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See More Using a joke account just to be safe. I know that basically anyone and everyone will tell me «well, that’s dumb, stick with your wife!» I mean, that’s what I’d tell anyone else in this position. So I don’t know what I’m expecting from this topic, maybe I just need to put my thoughts to words. A little background. I’m old. «one that got away» and I became extremely close friends over 15 years ago, and ended up dating fairly briefly. She called it off back then, and it was awkward at first, but soon we were close friends again. I wasn’t really over her, but obviously I couldn’t whine about my feelings to her and still be friends, so I kept it to myself. Eventually, she met someone and got married. I, uhhh… was supportive up until about a week before when I wrote a long letter telling her I thought it was a mistake and that I still had feelings for her. Well, lol, not surprisingly, that didn’t go over well, and we barely interacted for a good couple years after that… we have a lot of mutual friends so we’d both be at someone’s house or whatever but other than a polite hello we didn’t really talk much. So, finally once she was married it kind of broke the hold she had on me, and I dated around some. Met my wife, fell in love, and we got married. I think both she and I being married kind of took some of the awkwardness from my wedding crashing days away, so while we weren’t like hanging out we started to be friends a bit, and my wife even babysat her first child when she was an infant for a few months between jobs. Nothing specific really happened, but just everyone got busy with family and making other friends outside of our original circle, so all our mutual friends stopped getting together as often and again, I wasn’t seeing much of her. I don’t remember how I heard about it, I don’t think it was from her, but a mutual friend, but come to find out her husband had been molesting their two daughters. Well, obviously that led to divorce. Okay, she’s single again. I genuinely felt bad for her and her kids having to go through that, but didn’t feel any weird emotions coming back. So again, lots of time passed, then two years ago she contacted me kind of out of the blue and said that her kids are really having a hard time and she really wants them to have a positive male role model, so she wondered if I could spend time with them once in a while or something. I wasn’t opposed to the idea, but didn’t think my wife would like it. She knew that I had pretty strong feelings for the other woman up until her wedding, and so while I don’t think the motives were to seduce me, my wife took it the wrong way. Because my wife asked me to, I completely cut off all contact with her. I felt bad, but again, no angsty strong feelings. I went about my life. For some reason, a few months ago, I just out of the blue started thinking about her more than I had in the last 10 years. I could certainly fight through it, but it came out of no where and I couldn’t fully get it out of my head. Then, last weekend, I ran into her. We only talked for a minute. She apologized for what happened and I told her I was okay with her, but my wife no so much. Okay, fine, parted ways again. Well, probably dumb of me… I sent her a short message on FB a couple days later. Just a little, «Hey, glad we got that cleared up. Long time no see. Hope things are going well,» basically. So we messaged back and forth a lot over a few days, and, ugh… I feel like I’m 18 again, with all the flurry of crazy emotions. I’m in my mid-30’s, I didn’t think I could still feel this way… I’m too old for this s***. :/ Guess I have to have a part two, running out of characters in my Wall O’ Text.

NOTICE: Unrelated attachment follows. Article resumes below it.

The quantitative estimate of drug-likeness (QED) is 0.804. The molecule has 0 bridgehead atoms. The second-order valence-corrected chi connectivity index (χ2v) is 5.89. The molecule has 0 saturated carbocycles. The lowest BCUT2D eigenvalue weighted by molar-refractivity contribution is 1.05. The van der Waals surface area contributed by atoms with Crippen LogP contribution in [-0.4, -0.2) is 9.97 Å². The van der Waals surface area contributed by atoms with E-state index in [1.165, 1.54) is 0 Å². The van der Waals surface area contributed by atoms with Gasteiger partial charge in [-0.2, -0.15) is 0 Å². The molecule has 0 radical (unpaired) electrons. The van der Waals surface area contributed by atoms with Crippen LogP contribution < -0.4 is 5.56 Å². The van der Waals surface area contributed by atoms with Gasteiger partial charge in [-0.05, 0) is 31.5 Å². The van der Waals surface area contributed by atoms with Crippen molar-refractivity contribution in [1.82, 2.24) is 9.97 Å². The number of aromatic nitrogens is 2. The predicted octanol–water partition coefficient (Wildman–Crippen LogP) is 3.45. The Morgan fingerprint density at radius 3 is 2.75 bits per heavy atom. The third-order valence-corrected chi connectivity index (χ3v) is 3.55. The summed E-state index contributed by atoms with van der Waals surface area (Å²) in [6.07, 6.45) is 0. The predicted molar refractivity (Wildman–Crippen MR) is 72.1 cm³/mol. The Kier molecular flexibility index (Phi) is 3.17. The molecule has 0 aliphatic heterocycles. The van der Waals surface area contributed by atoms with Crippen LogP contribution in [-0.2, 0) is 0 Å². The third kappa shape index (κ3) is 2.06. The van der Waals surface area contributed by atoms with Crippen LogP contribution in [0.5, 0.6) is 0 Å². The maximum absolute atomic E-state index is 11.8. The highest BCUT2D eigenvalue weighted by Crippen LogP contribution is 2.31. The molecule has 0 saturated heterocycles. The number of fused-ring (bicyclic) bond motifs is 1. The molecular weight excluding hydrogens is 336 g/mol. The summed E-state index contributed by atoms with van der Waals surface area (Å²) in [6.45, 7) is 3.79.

Twenty years after our breakup, I’m back in touch with my old boyfriend and feeling confused.
Submit your question to Meredith here. Q. I had an on-and-off-again relationship for six years, and he was the love of my life. I reached a point where I knew he wasn’t going to commit, so I moved on. Two years later, I got married and had two kids. But I never could shake him. More than 20 years later, I reached out to him — still married but wanting to see him. The feelings were still the same. It was so weird. He never got married but is in a relationship. He says the woman is not the one for him. It’s made me think about divorce so I can explore these feelings. When I see him it’s great, and then he pushes me away, and then comes back again. Kinda the same way it was when we were dating. What should I do? Let it go or continue? — Try Again? A. Let it go — for the same reason you did two decades ago. He is unreliable and pushes you away when he feels like it. He tells you his girlfriend is not the one for him — but he’s still with her, right? He’s the same person, and you’ve already rejected that guy. The answer to your riddle is that he hasn’t changed. Get Today’s Headlines in your inbox: The day’s top stories delivered every morning. It would be more productive to focus your energy on figuring out why you felt the need to reach out to him now — and what that says about your marriage. You mention divorce as if it isn’t a massive decision. Maybe it isn’t. What does that mean?
No matter what decision you make about your husband, assume that it will not result in a romance with your love from long ago. You can work on your marriage or start a life on your own. Those are the practical options. — Meredith READERS RESPOND Umm . . . what? You’re going to divorce your husband so that this guy can continue to not commit to you 20 years later? SHRTC8KE Have you asked your husband what he thinks you should do? CRUCIFIEDZEOFF It’s important to remember that when you reached out to your old boyfriend, he wasn’t looking for you. Even if he doesn’t love his girlfriend, he still did not seek you out to replace her. COMMENTOR2 I recently watched three different women blow up their marriages while going through a mid-life marriage slump. NONE of their husbands took them back after they realized the error of their ways. NOMORESCREENNAMES What Meredith said. He’s still the guy who can’t commit. This is about you being bored, unhappy, discontented — and the solution is not going back to someone you discarded decades ago. WIZEN You need to rewrite this letter if you want a blessing to pursue this relationship. Please add the following: 1) Husband is abusive, cheating on you, or an unemployed, compulsive gambler. 2) Children need out of dysfunctional household created by husband’s character flaw. 3) Former boyfriend offered undying devotion, but you dumped him to fulfill your foolish and immature need for a “bad boy” you could reform by marrying and having children with. 4) Former boyfriend has monkishly waited for you to return. Without these elements, you are just selfish. HEYITHINK Meredith Goldstein is in her eighth year writing Love Letters for the Boston Globe. Columns and responses are edited and reprinted from boston.com/loveletters. Send letters, questions, and comments to [email protected].